Presently I got into what seemed a small city or community of chiffoniers. There were a number of shanties or huts, such as may be met with in the remote parts of the Bog of Allan—rude places with wattled walls, plastered with mud and roofs of rude thatch made from stable refuse—such places as one would not like to enter for any consideration, and which even in water-colour could only look picturesque if judiciously treated. In the midst of these huts was one of the strangest adaptations—I cannot say habitations—I had ever seen. An immense old wardrobe, the colossal remnant of some boudoir of Charles VII, or Henry II, had been converted into a dwelling-house. The double doors lay open, so that the entire ménage was open to public view. In the open half of the wardrobe was a common sitting-room of some four feet by six, in which sat, smoking their pipes round a charcoal brazier, no fewer than six old soldiers of the First Republic, with their uniforms torn and worn threadbare. Evidently they were of the mauvais sujet class; their bleary eyes and limp jaws told plainly of a common love of absinthe; and their eyes had that haggard, worn look of slumbering ferocity which follows hard in the wake of drink. The other side stood as of old, with its shelves intact, save that they were cut to half their depth, and in each shelf of which there were six, was a bed made with rags and straw. The half-dozen of worthies who inhabited this structure looked at me curiously as I passed; and when I looked back after going a little way I saw their heads together in a whispered conference. I did not like the look of this at all, for the place was very lonely, and the men looked very, very villainous. However, I did not see any cause for fear, and went on my way, penetrating further and further into the Sahara. The way was tortuous to a degree, and from going round in a series of semi-circles, as one goes in skating with the Dutch roll, I got rather confused with regard to the points of the compass.
When I had penetrated a little way I saw, as I turned the corner of a half-made heap, sitting on a heap of straw an old soldier with threadbare coat.
'Hallo!' said I to myself; 'the First Republic is well represented here in its soldiery.'
As I passed him the old man never even looked up at me, but gazed on the ground with stolid persistency. Again I remarked to myself: 'See what a life of rude warfare can do! This old man's curiosity is a thing of the past.'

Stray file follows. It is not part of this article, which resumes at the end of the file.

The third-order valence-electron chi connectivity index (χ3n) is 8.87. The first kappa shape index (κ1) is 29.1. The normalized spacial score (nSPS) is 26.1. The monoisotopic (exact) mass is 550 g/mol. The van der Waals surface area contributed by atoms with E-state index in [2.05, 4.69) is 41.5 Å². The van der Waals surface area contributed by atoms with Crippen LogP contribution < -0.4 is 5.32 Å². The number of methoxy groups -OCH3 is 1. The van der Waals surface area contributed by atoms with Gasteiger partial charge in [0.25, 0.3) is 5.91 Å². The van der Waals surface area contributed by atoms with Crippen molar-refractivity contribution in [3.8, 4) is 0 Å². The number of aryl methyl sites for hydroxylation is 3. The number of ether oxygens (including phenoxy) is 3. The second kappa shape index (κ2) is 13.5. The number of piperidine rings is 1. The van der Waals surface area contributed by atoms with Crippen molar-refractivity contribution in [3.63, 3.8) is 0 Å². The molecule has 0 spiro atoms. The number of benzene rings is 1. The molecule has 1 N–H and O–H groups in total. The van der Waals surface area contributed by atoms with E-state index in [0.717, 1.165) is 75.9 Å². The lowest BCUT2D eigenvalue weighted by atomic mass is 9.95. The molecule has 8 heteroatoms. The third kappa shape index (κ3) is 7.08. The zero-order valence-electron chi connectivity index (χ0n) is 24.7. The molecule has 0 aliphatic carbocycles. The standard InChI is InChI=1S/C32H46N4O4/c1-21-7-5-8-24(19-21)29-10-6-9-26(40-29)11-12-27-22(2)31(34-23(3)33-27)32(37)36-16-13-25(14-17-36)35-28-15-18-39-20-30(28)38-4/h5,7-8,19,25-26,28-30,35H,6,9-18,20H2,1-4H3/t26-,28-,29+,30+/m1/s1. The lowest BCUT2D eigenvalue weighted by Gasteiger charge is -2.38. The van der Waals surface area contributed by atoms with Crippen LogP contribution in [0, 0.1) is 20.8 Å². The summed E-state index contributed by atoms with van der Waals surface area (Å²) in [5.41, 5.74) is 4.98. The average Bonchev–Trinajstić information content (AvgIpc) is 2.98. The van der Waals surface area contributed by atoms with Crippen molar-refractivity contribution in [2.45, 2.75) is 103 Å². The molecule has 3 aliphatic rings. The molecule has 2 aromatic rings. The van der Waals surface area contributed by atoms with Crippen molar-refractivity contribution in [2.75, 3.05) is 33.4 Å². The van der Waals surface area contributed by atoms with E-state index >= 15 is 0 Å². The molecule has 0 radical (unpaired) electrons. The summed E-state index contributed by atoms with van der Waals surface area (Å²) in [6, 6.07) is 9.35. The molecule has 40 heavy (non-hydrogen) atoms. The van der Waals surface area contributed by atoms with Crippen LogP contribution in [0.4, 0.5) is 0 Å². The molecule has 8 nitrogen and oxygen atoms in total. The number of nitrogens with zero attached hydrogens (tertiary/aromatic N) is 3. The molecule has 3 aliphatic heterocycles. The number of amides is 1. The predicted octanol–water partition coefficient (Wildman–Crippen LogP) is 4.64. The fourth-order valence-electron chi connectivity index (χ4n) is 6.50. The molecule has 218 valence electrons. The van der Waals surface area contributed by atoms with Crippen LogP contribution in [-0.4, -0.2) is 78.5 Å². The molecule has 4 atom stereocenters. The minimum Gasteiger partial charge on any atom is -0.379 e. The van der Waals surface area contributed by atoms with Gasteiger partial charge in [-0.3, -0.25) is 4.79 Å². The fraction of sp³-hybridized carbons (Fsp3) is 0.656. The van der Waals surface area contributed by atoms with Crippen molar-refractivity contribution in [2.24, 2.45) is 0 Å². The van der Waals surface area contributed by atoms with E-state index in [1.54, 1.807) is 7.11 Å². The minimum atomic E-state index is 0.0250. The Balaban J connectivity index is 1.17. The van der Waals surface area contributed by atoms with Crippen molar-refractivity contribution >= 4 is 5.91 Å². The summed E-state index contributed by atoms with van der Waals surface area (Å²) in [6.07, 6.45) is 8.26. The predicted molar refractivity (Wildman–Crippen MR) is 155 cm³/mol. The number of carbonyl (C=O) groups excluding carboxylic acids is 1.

When I had gone a few steps, however, I looked back suddenly, and saw that curiosity was not dead, for the veteran had raised his head and was regarding me with a very queer expression. He seemed to me to look very like one of the six worthies in the press. When he saw me looking he dropped his head; and without thinking further of him I went on my way, satisfied that there was a strange likeness between these old warriors.
Presently I met another old soldier in a similar manner. He, too, did not notice me whilst I was passing.
By this time it was getting late in the afternoon, and I began to think of retracing my steps. Accordingly I turned to go back, but could see a number of tracks leading between different mounds and could not ascertain which of them I should take. In my perplexity I wanted to see someone of whom to ask the way, but could see no one. I determined to go on a few mounds further and so try to see someone—not a veteran.
I gained my object, for after going a couple of hundred yards I saw before me a single shanty such as I had seen before—with, however, the difference that this was not one for living in, but merely a roof with three walls open in front. From the evidences which the neighbourhood exhibited I took it to be a place for sorting. Within it was an old woman wrinkled and bent with age; I approached her to ask the way.
She rose as I came close and I asked her my way. She immediately commenced a conversation; and it occurred to me that here in the very centre of the Kingdom of Dust was the place to gather details of the history of Parisian rag-picking—particularly as I could do so from the lips of one who looked like the oldest inhabitant.
I began my inquiries, and the old woman gave me most interesting answers—she had been one of the ceteuces who sat daily before the guillotine and had taken an active part among the women who signalised themselves by their violence in the revolution. While we were talking she said suddenly: 'But m'sieur must be tired standing,' and dusted a rickety old stool for me to sit down. I hardly liked to do so for many reasons; but the poor old woman was so civil that I did not like to run the risk of hurting her by refusing, and moreover the conversation of one who had been at the taking of the Bastille was so interesting that I sat down and so our conversation went on.